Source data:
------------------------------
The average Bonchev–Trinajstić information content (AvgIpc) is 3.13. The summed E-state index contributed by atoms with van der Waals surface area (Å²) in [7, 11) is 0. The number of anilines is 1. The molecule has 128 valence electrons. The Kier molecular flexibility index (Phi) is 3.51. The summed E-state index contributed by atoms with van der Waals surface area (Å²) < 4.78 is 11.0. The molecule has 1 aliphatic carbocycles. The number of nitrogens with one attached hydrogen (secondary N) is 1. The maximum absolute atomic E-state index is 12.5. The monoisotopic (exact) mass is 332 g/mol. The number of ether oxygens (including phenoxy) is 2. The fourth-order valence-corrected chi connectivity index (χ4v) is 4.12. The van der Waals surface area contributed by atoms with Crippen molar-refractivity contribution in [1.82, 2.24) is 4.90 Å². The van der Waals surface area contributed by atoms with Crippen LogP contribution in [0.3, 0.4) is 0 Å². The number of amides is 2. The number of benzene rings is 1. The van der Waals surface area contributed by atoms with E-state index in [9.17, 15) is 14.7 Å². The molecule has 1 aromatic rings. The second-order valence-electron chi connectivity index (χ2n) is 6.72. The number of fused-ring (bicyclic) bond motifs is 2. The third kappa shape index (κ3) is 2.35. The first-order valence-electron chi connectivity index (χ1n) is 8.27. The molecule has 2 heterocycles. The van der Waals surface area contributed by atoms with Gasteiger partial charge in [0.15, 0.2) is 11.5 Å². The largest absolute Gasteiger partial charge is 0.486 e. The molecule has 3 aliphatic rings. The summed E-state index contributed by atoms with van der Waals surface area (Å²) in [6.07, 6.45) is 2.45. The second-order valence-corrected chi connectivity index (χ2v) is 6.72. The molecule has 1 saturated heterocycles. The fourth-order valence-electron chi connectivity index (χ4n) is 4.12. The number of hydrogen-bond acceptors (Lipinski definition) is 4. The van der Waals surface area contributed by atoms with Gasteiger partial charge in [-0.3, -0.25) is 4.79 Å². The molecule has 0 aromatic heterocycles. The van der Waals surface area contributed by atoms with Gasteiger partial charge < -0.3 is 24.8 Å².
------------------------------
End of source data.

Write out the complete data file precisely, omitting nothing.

The average Bonchev–Trinajstić information content (AvgIpc) is 3.13. The summed E-state index contributed by atoms with van der Waals surface area (Å²) in [7, 11) is 0. The number of anilines is 1. The molecule has 128 valence electrons. The Kier molecular flexibility index (Phi) is 3.51. The summed E-state index contributed by atoms with van der Waals surface area (Å²) < 4.78 is 11.0. The molecule has 1 aliphatic carbocycles. The number of nitrogens with one attached hydrogen (secondary N) is 1. The maximum absolute atomic E-state index is 12.5. The monoisotopic (exact) mass is 332 g/mol. The number of ether oxygens (including phenoxy) is 2. The fourth-order valence-corrected chi connectivity index (χ4v) is 4.12. The van der Waals surface area contributed by atoms with Crippen molar-refractivity contribution in [1.82, 2.24) is 4.90 Å². The van der Waals surface area contributed by atoms with Crippen LogP contribution in [0.3, 0.4) is 0 Å². The number of amides is 2. The number of benzene rings is 1. The van der Waals surface area contributed by atoms with E-state index in [9.17, 15) is 14.7 Å². The molecule has 1 aromatic rings. The second-order valence-electron chi connectivity index (χ2n) is 6.72. The number of fused-ring (bicyclic) bond motifs is 2. The third kappa shape index (κ3) is 2.35. The first-order valence-electron chi connectivity index (χ1n) is 8.27. The molecule has 2 heterocycles. The van der Waals surface area contributed by atoms with Gasteiger partial charge in [0.15, 0.2) is 11.5 Å². The largest absolute Gasteiger partial charge is 0.486 e. The molecule has 3 aliphatic rings. The summed E-state index contributed by atoms with van der Waals surface area (Å²) in [6.07, 6.45) is 2.45. The second-order valence-corrected chi connectivity index (χ2v) is 6.72. The molecule has 1 saturated heterocycles. The fourth-order valence-electron chi connectivity index (χ4n) is 4.12. The number of hydrogen-bond acceptors (Lipinski definition) is 4. The van der Waals surface area contributed by atoms with Gasteiger partial charge in [-0.3, -0.25) is 4.79 Å². The molecule has 0 aromatic heterocycles. The van der Waals surface area contributed by atoms with Gasteiger partial charge < -0.3 is 24.8 Å².